In the UK, dentists cannot refuse to treat patients who admit to having serious illnesses such as AIDS (HIV). Dentists are supposed to have taken precautions to protect their patients, their nursing staff, and themselves against the risks of spreading disease by cross-infection. However, human nature being as it is, some dentists fear catching diseaes from their patients despite adhering to the appropriate requisites to prevent cross-infection. Irrationally, they try to ‘palm off ‘ patients whose medical conditions they fear by referring them to dental hospitals and specialist clinics. This is unfair to the patients who are forced to wait for long periods to be seen at these referral places for ‘specialist’ treatment that they do not actually need. I was not one of these over cautious fear-filled dentists. I treated everyone whatever their medical status.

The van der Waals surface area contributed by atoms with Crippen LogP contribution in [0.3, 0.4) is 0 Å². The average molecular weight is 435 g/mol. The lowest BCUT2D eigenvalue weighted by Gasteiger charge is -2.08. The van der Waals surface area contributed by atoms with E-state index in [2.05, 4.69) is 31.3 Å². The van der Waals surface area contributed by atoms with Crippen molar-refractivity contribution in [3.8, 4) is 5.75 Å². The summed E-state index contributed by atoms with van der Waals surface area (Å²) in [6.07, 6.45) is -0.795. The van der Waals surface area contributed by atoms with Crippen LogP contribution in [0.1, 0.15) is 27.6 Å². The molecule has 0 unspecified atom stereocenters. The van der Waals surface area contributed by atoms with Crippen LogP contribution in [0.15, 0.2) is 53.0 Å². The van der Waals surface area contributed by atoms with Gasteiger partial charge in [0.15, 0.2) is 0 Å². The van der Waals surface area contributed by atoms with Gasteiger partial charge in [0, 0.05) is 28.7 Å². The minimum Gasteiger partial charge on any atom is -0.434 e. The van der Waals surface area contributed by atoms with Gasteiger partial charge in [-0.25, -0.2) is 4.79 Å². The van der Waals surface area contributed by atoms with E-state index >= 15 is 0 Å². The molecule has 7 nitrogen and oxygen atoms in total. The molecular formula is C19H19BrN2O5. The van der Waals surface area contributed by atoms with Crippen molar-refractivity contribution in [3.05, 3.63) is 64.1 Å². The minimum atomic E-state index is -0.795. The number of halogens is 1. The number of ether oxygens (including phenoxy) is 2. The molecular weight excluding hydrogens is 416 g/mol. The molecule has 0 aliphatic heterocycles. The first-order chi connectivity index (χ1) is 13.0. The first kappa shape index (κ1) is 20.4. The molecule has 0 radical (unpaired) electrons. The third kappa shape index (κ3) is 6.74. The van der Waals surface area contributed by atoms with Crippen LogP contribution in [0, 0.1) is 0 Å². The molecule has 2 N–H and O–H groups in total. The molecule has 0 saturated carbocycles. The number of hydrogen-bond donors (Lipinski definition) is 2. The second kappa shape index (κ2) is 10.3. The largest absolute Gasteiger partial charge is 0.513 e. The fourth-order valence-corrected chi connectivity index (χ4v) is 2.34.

I have treated many patients who have been infected with AIDS and other worrying illnesses such as Hepatitis B and C. I followed cross-infection guidelines and treated them no differently than I did for other patients.
Many, but by no means all, of my patients were grateful for whatever I had done to deal with thier dental problems. Some of them, but not all of them, used to shake my hand and the end of an appointment or of a course of treatment. I appreciated that. What I noticed over the years was that the patients most likely to shake my hand were those who had been diagnosed with AIDS. I had the feeling that they were really grateful that I was prepared to touch their mouths without making a fuss about, or showing any fear of about their undoubtedly serious medical condition. The AIDS patients seemed to appreciate that I did not treat them as pariahs.